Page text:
Opinion: Why is Microsoft worrying about Linux?
(IDG) -- The Microsoft FUD (fear, uncertainty, and doubt) campaign against Linux officially began when Microsoft Group Product Manager Ed Muth recently made some unflattering remarks about the OS. Eric Raymond, president of the Open Source Initiative, offered his entertaining view of this move in the exclusive LinuxWorld opinion piece, "Halloween V" (see Related IDG.net Stories below). To complement Eric's article, I would like to address one or two of Ed Muth's remarks in light of current events and recently released statistics.
Most of what needs to be said can be said in response to the following remark from Muth:
The problem...is there are fewer applications available for Linux, there's no long-term development roadmap, and there's a higher technical risk in using it [...] You could cut Linux some slack if it were sharply lower in cost-per-transaction than NT, but that's not the case.
As for applications and viability, what can I say in the defense of Linux that hasn't already been said? To quote one of Linux's most ardent supporters:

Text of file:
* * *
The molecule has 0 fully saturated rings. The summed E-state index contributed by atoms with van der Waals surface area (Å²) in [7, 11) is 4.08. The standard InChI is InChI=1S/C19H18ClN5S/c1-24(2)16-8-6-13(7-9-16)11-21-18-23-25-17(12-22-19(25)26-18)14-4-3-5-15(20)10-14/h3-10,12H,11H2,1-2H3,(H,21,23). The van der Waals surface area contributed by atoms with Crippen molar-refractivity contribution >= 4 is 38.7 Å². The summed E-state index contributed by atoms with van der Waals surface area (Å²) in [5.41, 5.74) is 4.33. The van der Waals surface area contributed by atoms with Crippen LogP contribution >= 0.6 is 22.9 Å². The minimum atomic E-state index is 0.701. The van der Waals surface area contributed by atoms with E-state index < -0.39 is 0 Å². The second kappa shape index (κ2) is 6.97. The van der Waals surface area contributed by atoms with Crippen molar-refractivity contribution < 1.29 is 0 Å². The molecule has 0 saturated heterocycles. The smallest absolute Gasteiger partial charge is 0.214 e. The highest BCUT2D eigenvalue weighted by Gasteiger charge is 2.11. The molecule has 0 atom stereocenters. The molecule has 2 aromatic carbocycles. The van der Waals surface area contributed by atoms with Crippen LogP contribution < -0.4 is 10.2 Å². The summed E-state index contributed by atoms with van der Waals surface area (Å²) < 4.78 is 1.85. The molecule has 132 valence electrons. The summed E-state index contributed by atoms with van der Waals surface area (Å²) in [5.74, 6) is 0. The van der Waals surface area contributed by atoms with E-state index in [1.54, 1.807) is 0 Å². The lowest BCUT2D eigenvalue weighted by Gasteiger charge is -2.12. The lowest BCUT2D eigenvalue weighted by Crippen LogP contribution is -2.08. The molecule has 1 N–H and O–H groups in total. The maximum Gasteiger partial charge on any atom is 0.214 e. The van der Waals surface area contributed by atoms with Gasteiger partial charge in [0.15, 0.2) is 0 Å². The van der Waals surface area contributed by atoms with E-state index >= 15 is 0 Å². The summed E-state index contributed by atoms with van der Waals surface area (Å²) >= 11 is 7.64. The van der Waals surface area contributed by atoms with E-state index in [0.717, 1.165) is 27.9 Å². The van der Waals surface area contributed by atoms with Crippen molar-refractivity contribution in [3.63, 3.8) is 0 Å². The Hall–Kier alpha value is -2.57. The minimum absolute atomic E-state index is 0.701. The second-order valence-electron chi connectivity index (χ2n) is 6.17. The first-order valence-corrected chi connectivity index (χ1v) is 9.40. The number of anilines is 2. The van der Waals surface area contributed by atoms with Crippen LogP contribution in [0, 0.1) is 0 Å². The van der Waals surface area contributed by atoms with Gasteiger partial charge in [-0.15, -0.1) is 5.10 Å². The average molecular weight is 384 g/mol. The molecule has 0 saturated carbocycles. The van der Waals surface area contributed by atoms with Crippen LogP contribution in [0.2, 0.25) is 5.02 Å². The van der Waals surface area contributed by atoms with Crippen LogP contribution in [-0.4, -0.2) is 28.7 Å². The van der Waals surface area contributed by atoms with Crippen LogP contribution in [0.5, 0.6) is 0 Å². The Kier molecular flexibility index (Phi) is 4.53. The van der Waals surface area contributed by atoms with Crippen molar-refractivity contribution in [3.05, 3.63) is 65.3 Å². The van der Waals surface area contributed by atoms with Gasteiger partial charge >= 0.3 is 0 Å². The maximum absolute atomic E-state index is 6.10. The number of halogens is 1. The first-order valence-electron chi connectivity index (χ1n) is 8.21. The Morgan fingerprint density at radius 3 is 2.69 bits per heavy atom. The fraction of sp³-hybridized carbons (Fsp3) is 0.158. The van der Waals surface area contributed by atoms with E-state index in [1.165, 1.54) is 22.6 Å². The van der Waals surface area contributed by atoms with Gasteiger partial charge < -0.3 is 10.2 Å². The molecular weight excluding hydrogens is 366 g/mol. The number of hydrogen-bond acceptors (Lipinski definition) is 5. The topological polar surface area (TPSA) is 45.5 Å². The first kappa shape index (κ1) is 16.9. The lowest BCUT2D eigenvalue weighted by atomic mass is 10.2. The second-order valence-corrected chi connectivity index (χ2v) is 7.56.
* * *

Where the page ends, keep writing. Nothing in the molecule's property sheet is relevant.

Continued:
Applications support for Linux is also growing rapidly. Within the past few months, leading software vendors have announced that they will create Linux versions of their flagship products. For example, the leading database vendor, Oracle, recently announced that it is developing a Linux version of its market-leading Oracle 8 database. One of Oracle's chief database rivals, Informix, quickly followed suit, and Mr Soyring testified that IBM is porting its principal database product, DB2, to Linux as well. (In fact, IBM announced on November 20, 1998, that its Linux version of DB2 will be free.) Netscape is developing Linux versions of its enterprise server software, and most of Netscape's client software is already available for Linux. Corel offers a Linux version of its popular WordPerfect suite of business productivity applications, and it is free. Star Division of Germany offers its StarOffice, a full suite of business productivity applications. StarOffice, recently priced at about $300, is now free for individual users. Sun is porting its Java Development Kit 1.2 to Linux. Commercial software vendors such as Red Hat and Caldera now offer compatible versions of Linux at a nominal charge. Although Linux can be and routinely is downloaded for free off the Internet, Red Hat and Caldera plan to earn revenues from related software and services such as training and support. The presence of such supported versions of Linux promises to make the operating system more appealing to corporate customers. Today, the number of developers working on improving Linux vastly exceeds the number of Microsoft developers working on Windows NT. Linux developers are currently working on "Windows-like" user interfaces "Gnome" and "KDE" to simplify its operation. It is unlikely in any other established industry that a single person, aided only by independent volunteers, could create a product that would emerge to challenge the industry leader. Yet this is the story of Linux, and the nature of the software business.